Sir Michael Gambon, best known for portraying Professor Albus Dumbledore in the Harry Potter film series, has died at 82.
Originating from Dublin, Ireland, Gambon’s illustrious career covered television, film, theatre, and radio for over fifty years.
A four-time BAFTA recipient and Tony Award nominee, Gambon’s passing came after complications from pneumonia, as shared by his grieving widow, Lady Gambon, and their son, Fergus.
Launching his career with Laurence Olivier’s National Theatre company in London, Gambon clinched three Olivier Awards for his remarkable theatre performances.
His versatility was evident in roles such as the French detective Jules Maigret for ITV and Philip Marlow in the BBC’s The Singing Detective.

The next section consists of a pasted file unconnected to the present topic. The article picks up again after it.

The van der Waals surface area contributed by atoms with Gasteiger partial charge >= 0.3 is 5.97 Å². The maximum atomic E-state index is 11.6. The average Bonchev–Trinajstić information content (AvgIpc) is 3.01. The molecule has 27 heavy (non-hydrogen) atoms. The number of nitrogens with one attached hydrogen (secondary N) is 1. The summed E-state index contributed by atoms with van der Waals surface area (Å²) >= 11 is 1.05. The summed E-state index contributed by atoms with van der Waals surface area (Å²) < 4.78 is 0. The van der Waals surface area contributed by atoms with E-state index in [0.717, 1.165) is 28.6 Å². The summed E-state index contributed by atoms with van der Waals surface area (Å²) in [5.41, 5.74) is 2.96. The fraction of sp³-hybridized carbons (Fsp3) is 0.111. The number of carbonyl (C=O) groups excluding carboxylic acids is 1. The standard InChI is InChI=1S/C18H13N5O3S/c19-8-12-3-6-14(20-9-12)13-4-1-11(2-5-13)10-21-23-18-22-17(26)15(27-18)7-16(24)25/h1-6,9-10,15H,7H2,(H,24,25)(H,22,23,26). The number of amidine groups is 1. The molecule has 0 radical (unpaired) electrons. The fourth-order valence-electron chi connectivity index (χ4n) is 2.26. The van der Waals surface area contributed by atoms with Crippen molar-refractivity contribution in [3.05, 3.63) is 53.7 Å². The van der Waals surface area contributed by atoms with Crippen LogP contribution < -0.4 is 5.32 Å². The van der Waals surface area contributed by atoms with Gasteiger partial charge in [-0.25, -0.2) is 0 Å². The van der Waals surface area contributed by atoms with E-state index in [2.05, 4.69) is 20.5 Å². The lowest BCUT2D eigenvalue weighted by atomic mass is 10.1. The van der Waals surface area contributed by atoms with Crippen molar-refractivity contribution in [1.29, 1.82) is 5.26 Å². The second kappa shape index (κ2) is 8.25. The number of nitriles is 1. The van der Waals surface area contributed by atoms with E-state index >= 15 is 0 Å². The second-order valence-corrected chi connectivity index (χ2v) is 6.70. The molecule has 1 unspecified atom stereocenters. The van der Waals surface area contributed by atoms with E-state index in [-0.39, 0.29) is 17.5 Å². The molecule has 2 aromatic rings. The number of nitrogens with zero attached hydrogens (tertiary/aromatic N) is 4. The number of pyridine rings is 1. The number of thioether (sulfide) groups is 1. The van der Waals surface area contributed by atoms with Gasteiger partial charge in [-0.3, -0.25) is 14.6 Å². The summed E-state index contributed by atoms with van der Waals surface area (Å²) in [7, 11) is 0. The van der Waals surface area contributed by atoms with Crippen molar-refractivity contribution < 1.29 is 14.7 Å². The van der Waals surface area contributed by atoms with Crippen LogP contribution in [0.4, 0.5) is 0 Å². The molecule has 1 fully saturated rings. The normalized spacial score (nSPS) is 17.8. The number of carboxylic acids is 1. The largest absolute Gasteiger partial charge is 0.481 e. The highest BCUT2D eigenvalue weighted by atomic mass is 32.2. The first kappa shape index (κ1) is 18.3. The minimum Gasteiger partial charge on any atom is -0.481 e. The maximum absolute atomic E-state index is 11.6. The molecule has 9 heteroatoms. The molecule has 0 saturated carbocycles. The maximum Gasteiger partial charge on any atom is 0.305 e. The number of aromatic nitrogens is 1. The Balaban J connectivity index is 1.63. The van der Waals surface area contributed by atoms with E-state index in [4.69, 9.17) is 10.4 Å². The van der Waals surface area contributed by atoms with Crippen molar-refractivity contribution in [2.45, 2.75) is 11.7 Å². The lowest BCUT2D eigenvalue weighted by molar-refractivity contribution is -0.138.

After Richard Harris’s demise in 2003, Gambon assumed the iconic role of Dumbledore, bringing magic to the screen in six of the eight Harry Potter movies. His exemplary skills earned him Emmy nominations for the 2010 rendition of Jane Austen’s Emma and as President Lyndon B. Johnson in 2002’s Path to War.
1997 saw him win a Tony nomination for David Hare’s play Skylight. Renowned as “The Great Gambon” within the acting fraternity, his final bow was in a 2012 staging of Samuel Beckett’s All That Fall.
In recognition of his monumental contribution to arts and entertainment, Gambon was knighted in 1998.